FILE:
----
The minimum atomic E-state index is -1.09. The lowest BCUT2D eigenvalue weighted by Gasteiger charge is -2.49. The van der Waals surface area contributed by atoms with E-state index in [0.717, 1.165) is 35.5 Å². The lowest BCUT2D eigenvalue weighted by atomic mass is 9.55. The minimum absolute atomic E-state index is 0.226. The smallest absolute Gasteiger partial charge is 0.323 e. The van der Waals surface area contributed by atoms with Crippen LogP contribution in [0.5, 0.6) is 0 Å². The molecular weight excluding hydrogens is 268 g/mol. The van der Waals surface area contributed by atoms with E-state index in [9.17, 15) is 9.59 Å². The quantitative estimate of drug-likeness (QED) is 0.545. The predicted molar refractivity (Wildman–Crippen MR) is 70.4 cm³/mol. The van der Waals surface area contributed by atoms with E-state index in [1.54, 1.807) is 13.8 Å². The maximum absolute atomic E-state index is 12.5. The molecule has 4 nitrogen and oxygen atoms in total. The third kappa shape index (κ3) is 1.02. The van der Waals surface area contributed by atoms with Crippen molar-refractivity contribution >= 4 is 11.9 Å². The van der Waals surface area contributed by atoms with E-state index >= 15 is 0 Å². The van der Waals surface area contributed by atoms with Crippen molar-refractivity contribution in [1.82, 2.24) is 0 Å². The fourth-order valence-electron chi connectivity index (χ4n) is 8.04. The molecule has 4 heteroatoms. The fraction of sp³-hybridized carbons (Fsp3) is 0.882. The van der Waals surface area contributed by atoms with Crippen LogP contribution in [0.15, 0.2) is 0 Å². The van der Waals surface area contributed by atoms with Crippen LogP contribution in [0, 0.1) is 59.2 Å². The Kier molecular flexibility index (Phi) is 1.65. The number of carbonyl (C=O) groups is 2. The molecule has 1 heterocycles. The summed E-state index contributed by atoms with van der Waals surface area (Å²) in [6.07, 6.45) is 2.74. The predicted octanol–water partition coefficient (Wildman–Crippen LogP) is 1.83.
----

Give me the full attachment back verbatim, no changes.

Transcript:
The minimum atomic E-state index is -1.09. The lowest BCUT2D eigenvalue weighted by Gasteiger charge is -2.49. The van der Waals surface area contributed by atoms with E-state index in [0.717, 1.165) is 35.5 Å². The lowest BCUT2D eigenvalue weighted by atomic mass is 9.55. The minimum absolute atomic E-state index is 0.226. The smallest absolute Gasteiger partial charge is 0.323 e. The van der Waals surface area contributed by atoms with Crippen LogP contribution in [0.5, 0.6) is 0 Å². The molecular weight excluding hydrogens is 268 g/mol. The van der Waals surface area contributed by atoms with E-state index in [9.17, 15) is 9.59 Å². The quantitative estimate of drug-likeness (QED) is 0.545. The predicted molar refractivity (Wildman–Crippen MR) is 70.4 cm³/mol. The van der Waals surface area contributed by atoms with E-state index in [1.54, 1.807) is 13.8 Å². The maximum absolute atomic E-state index is 12.5. The molecule has 4 nitrogen and oxygen atoms in total. The third kappa shape index (κ3) is 1.02. The van der Waals surface area contributed by atoms with Crippen molar-refractivity contribution >= 4 is 11.9 Å². The van der Waals surface area contributed by atoms with E-state index >= 15 is 0 Å². The van der Waals surface area contributed by atoms with Crippen molar-refractivity contribution in [1.82, 2.24) is 0 Å². The fourth-order valence-electron chi connectivity index (χ4n) is 8.04. The molecule has 4 heteroatoms. The fraction of sp³-hybridized carbons (Fsp3) is 0.882. The van der Waals surface area contributed by atoms with Crippen LogP contribution in [0.15, 0.2) is 0 Å². The van der Waals surface area contributed by atoms with Crippen LogP contribution in [0, 0.1) is 59.2 Å². The Kier molecular flexibility index (Phi) is 1.65. The number of carbonyl (C=O) groups is 2. The molecule has 1 heterocycles. The summed E-state index contributed by atoms with van der Waals surface area (Å²) in [6.07, 6.45) is 2.74. The predicted octanol–water partition coefficient (Wildman–Crippen LogP) is 1.83.